A nostalgic drive: going back to my childhood 165



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My sister and I spent our growing years at Gladstone, in the mid north of South Australia; we are both, now, in our early 60s.

However, when we were teenagers, most Sundays both my sister and I (we are only 18 months apart in age) and a couple of our friends would set out on an adventure.  We were lucky enough to have a little cream and terracotta coloured Austin. Mostly we went through Laura, Stone Hut then just before Murray Town we would turn left and go to Port Germein through the Port Germein Gorge.

To us, the Gorge was magical; the high craggy cliffs on both sides of the road were covered with trees, the dappled sun shone down through their beautiful green leaves. There was a small creek that ran nearly all the way through the Gorge, alongside the winding road. There was no room to overtake but there were always small cut outs by the side of the road for us to stop and look, or let a faster car pass.

We would often spend a cool hour or so in summer wading in the creek or just sitting on a stone or fallen tree trunk talking. We would go to Port Germein and walk out on the Jetty then drive on to Port Pirie, have a Pizza, then on home through the Flinders Ranges via The Gap to Gladstone.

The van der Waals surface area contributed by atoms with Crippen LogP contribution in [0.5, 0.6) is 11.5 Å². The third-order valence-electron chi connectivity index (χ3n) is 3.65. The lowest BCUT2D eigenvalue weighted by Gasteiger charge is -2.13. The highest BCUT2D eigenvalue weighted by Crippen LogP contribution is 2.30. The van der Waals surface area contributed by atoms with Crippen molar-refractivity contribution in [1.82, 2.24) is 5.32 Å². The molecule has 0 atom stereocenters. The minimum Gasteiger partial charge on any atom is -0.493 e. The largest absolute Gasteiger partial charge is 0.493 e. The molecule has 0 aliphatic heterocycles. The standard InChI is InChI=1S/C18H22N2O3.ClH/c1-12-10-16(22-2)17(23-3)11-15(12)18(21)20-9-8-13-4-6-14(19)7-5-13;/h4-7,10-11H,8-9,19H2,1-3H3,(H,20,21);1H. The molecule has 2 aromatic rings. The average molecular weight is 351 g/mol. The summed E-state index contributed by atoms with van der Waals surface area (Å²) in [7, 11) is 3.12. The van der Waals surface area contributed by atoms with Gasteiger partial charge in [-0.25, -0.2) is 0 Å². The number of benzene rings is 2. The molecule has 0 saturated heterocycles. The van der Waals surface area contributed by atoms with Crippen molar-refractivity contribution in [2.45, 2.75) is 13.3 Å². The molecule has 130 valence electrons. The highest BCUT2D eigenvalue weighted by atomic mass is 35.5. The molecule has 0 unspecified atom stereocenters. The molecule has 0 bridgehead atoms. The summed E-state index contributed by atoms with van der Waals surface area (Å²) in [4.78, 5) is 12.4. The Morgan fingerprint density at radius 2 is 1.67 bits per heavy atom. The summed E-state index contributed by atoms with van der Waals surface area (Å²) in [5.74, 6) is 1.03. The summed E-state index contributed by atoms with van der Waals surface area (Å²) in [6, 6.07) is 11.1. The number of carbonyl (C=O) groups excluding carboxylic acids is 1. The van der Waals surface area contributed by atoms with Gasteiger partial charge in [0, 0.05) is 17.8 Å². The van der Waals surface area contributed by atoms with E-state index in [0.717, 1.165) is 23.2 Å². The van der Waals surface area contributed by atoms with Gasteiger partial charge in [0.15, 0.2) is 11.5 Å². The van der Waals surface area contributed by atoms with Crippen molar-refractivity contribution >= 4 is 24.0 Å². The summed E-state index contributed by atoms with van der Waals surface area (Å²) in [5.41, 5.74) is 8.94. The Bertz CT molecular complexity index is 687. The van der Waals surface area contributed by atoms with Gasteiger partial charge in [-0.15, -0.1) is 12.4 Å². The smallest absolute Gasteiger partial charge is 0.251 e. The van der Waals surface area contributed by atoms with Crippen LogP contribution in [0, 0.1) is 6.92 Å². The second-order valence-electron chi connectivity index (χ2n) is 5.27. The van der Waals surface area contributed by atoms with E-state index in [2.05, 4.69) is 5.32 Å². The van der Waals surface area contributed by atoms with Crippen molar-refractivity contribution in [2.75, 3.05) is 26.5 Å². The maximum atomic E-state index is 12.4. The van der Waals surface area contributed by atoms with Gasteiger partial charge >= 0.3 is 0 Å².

At the beginning of this year I spent a few days with my sister, who lives at Jamestown. On January the 6th we decided to go on a nostalgic drive to Port Germein. Feeling like teenagers again, we set off relatively early in the morning; it was quite the road trip moment. We decided to go to Appila, Boolaroo Centre, across to Murray Town then to Port Germein through the Gorge.

We were nearly to Boolaroo before we registered just how dry the country side was: no green grass at all, just dry and yellow. There were a few green trees scattered here and there, sometimes a few by an abandoned pile of stones that was once a small farm house. The side of the roads were over grown with above knee dry grass in most places; the towns had an empty, almost abandoned, feeling about them.

By the time we entered the Gorge we were both quite subdued.

The Gorge had lost a lot of the grandeur we remembered, the great shale ridges still rise high above the road but parts have cracked and slipped, the trees have grown old – they are dry and are suffering. Fragile, wire netting held in place with star droppers seem as though it is supposed to keep falling nature at bay. It looks forgotten, un-kept. The small creek: dry, no water flows through the Gorge today.

We came up out of the Gorge, stopped the car and sat, not looking at each other. Shit! If that entire part of the country even looks at a match, or if here is a storm and a lightning strike, there is no way a fire could be stopped.

We both agreed the summer would be a bad one for fires, and the Gorge.

Ahead lays a panorama spread out before us: Port Pirie, Waroona Island and Port Germein. Point Lowly seems to float on the blue water across the Gulf, what a beautiful, familiar sight.